STEM Education and Closing the Skills Gap in the Federal Workforce
A recent study identified a disturbing trend in American higher education: None of the top 10 undergraduate computer-science programs in the United States — and only three of the top 50 — require students to take a single course on cybersecurity as a prerequisite for graduation.
The University of Alabama was the exception as the only one of more than 120 schools examined by the IT-security company CloudPassage that requires computer-science majors to take three or more cybersecurity courses.
“I wish I could say these results are shocking, but they’re not,” CloudPassage CEO Robert Thomas said of the study’s findings. “With more than 200,000 open cybersecurity jobs in 2015 in the U.S. alone and the number of threat surfaces exponentially increasing, there’s a growing skills gap between the bad actors and the good guys.”
The study comes at a time when cybersecurity is — or should be — top-of-mind for businesses and government entities alike. At the federal government level in particular, where the threats from organized criminals, terrorists and hostile nation-states is especially potent, ensuring that federal employees possess the training and skills necessary to keep data safe and secure is imperative.
A 2015 Government Accountability Office report identified cybersecurity as one of six government-wide occupations facing a “mission-critical” skills gap that poses “a high risk to the nation.” That skills gap led Office of Personnel Management acting Director Beth Cobert in April to announce a plan “to develop a government-wide strategy to address the root causes” and close the gap in both the short and long terms.
In the short term, continuing education for current employees is an important part of staying ahead of cybersecurity trends. According to a report in the Federal Times, the National Initiative for Cybersecurity Education released a three-point plan in April to “drive future development of … the government’s education efforts.” The plan’s goals include accelerating learning and skills development, nurturing a diverse learning community, and guiding career development and workforce planning.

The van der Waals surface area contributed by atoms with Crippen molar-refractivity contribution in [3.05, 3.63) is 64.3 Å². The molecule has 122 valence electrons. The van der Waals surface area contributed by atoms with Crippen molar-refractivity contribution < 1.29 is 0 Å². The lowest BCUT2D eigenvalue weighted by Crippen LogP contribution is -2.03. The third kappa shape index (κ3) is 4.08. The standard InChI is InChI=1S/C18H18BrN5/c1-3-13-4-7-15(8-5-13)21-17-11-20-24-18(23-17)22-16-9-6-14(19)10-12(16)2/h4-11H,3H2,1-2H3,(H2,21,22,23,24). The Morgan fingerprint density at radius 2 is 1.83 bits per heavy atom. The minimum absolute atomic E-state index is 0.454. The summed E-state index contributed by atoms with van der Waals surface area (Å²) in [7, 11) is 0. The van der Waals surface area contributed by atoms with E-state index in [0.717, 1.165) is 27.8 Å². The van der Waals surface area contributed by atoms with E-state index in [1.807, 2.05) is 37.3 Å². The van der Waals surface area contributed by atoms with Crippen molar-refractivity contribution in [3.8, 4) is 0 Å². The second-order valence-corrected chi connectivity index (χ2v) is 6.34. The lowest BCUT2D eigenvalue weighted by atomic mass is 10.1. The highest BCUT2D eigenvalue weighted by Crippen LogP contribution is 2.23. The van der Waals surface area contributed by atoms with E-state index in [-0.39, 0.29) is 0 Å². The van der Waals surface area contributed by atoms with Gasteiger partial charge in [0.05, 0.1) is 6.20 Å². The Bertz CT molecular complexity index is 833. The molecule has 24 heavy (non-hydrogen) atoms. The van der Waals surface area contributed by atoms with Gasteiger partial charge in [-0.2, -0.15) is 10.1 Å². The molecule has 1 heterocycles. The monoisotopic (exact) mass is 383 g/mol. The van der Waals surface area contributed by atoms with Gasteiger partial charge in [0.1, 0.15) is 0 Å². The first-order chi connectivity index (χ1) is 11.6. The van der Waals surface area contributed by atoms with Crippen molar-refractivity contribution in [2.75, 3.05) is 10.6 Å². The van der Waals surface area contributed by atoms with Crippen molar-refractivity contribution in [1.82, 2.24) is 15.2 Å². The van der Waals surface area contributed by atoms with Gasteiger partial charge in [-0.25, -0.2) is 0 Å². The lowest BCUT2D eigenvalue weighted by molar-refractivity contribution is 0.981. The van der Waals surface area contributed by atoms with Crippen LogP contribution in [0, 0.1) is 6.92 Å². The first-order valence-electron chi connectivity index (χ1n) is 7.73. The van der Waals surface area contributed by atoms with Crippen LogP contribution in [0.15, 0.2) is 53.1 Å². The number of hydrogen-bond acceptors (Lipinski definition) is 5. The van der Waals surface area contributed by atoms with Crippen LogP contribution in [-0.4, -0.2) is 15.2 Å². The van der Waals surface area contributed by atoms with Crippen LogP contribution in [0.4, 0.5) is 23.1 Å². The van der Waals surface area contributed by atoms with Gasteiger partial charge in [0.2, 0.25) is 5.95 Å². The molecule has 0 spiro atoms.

The U.S. Navy is investing $26 million over the next three to five years in its own cybersecurity training program, according to FierceGovernmentIT. Expect more departments and agencies to invest in continuing-education programs in the coming months and years as well.
In addition to on-the-job training to address short-term needs, the long-term plan should focus on reaching tomorrow’s cyber-warriors today, while they’re still in school. We need to be finding new and creative ways to get students interested in cybersecurity at an early age, and to understand the kind of career opportunities available to them — in both the public and private sectors — if they study it.
For that reason, many in and out of government say cybersecurity should be a universal concentration option for computer science and information-technology programs at the collegiate level.
Moreover, with expertise in cybersecurity, graduates would find themselves in high demand and thus able to write their own employment ticket. (With many of them facing a mountain of student-loan debt upon graduation, that’s got to provide a measure of reassurance for them — and their parents.)
Indeed, there’s a growing consensus in business, industry, government and academic circles that there’s no such thing as “too early” when it comes to exposing our young people to cybersecurity and educating them in that field.
“It’s not good enough to tack cybersecurity on as an afterthough anymore,” CloudPassage’s Thomas noted. “This is especially true as more smart devices become Internet accessible and, therefore, potential avenues for threats.”
By Paul Norton, director of government sales for ID Experts.
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